North Country (2005) / Drama
MPAA Rated: R for sexuality and strong language
Running Time: 126 min.
Cast: Charlize Theron, Frances McDormand, Woody Harrelson, Sissy Spacek, Richard Jenkins, Sean Bean, Thomas Curtis, Jeremy Renner, Elle Peterson, James Cada, Michelle Monaghan, Xander Berkeley, Chris Mulkey
Director: Niki Caro
Screenplay: Michael Seitzman (inspired by events in the book, "Class Action: The Story of Lois Jensen and the Landmark Case that Changed Sexual Harassment Law" by Clara Bingham and Laura Leedy Gansler)
Review published December 15, 2005
One should always take a movie that starts off with an "Inspired by a true story" blurb with a grain of salt, as the creative forces behind the film are basically admitting that they are going to be making liberal changes in the events of a true story and twisting them for their own agendas. Such is the case with North Country, a finely acted but excessively domineering anti-sexual harassment film that takes the noteworthy real-life case of Lois Jensen and turns it into borderline exploitation. Such a shame, as the events that led to the landmark ruling would have been interesting enough in and of themselves without the need for gross fictionalizations and moral posturing.
Now, before you jump all over me, in no way am I trying to take away the importance of the fight for equality, tolerance and protection for all people in the workplace. However, when the events presented in the film are laid on this thick, they lose their power by not taking the high road, effectively rendering a noble endeavor as tainted goods. The quality of the movie as a whole suffers for it, despite the best intentions of everyone involved.
The setting of the film is the North Country of Minnesota in the late 1980s, where spousal abuse victim Josey Aimes (Theron, The Italian Job) moves with her two children to start a new life closer to her parents. She is persuaded by her good friend Glory (McDormand, Something's Gotta Give) to become self-sufficient by taking a high paying job at the local iron mine, despite the fact that she knows the situation is tense thanks to new laws that prohibit discrimination of women from being allowed to work there. The men of the mine see the women as taking good jobs away from the men, and they harass them at every turn, calling them sexist and degrading names, making lewd comments, and compromising them physically when alone with them. Josey tries to speak out, which only makes their situation worse, and even the head of the company wants her to zip it or leave. With no options left, Josey leads a one-woman crusade to help protect the women of the mine, and try to restore her name, which has been tarnished by innuendo about her rumored promiscuous sex life.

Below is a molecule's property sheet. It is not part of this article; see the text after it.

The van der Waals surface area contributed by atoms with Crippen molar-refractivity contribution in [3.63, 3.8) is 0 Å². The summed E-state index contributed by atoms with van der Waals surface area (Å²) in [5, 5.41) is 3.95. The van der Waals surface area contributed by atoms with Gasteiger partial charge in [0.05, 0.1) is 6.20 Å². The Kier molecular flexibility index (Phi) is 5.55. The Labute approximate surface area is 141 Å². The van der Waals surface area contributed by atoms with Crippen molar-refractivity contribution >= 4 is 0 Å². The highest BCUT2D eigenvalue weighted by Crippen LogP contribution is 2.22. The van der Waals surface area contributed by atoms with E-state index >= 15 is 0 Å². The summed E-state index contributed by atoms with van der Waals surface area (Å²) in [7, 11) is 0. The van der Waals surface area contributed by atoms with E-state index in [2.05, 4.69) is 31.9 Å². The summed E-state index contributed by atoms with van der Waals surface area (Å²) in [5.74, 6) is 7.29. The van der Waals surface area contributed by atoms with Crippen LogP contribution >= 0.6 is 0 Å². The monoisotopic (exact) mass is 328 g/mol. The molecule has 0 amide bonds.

I'm of two minds about the relative merit of North Country, admiring it for the solid acting and production values, but shying away from a rave recommendation due to its overbearing presentation and blatantly manipulative style. Ultimately, I do believe that it is a movie that should be seen, and if not for the aggressive Hollywood-ization of this significant true-life story, I might even consider it one of the better films of the year. Alas, director Niki Caro, who made an uplifting feminist piece that few could find fault with, Whale Rider, batters her themes home with the subtlety of a sledgehammer, making what should be an interesting and thought-provoking exploration of the beginnings of the staunch sexual harassment laws in the workplace into an almost absurd "lone dog" social drama that is rarely found outside of a television movie of the week.
Despite the overcooked nature of things, there are still enough admirable qualities to North Country, coming especially from another solid Oscar-worthy performance from Charlize Theron, who makes her believable and likeable enough to root for, even if we know what the ultimate outcome will be. Richard Jenkins (Intolerable Cruelty, Changing Lanes) and Sissy Spacek (Tuck Everlasting, Blast from the Past) are also quite strong in supporting roles, while flashier performers like Frances McDormand and Woody Harrelson (The Big White, After the Sunset) make the characters more interesting than they might be with different performers.
North Country is the kind of movie that usually gets made in order to secure the studio that produces it with a few Oscar nominations, and given the strength of some of the performances, perhaps it may earn a few in the acting categories. If only the film itself weren't marred by trying to win over viewers in taking already bad events and hyperbolizing their lurid content to make their side unimpeachable. Despite strong reservations, North Country is worth a look, yet it is far from worthy of all of the praise it has been receiving.
©2005 Vince Leo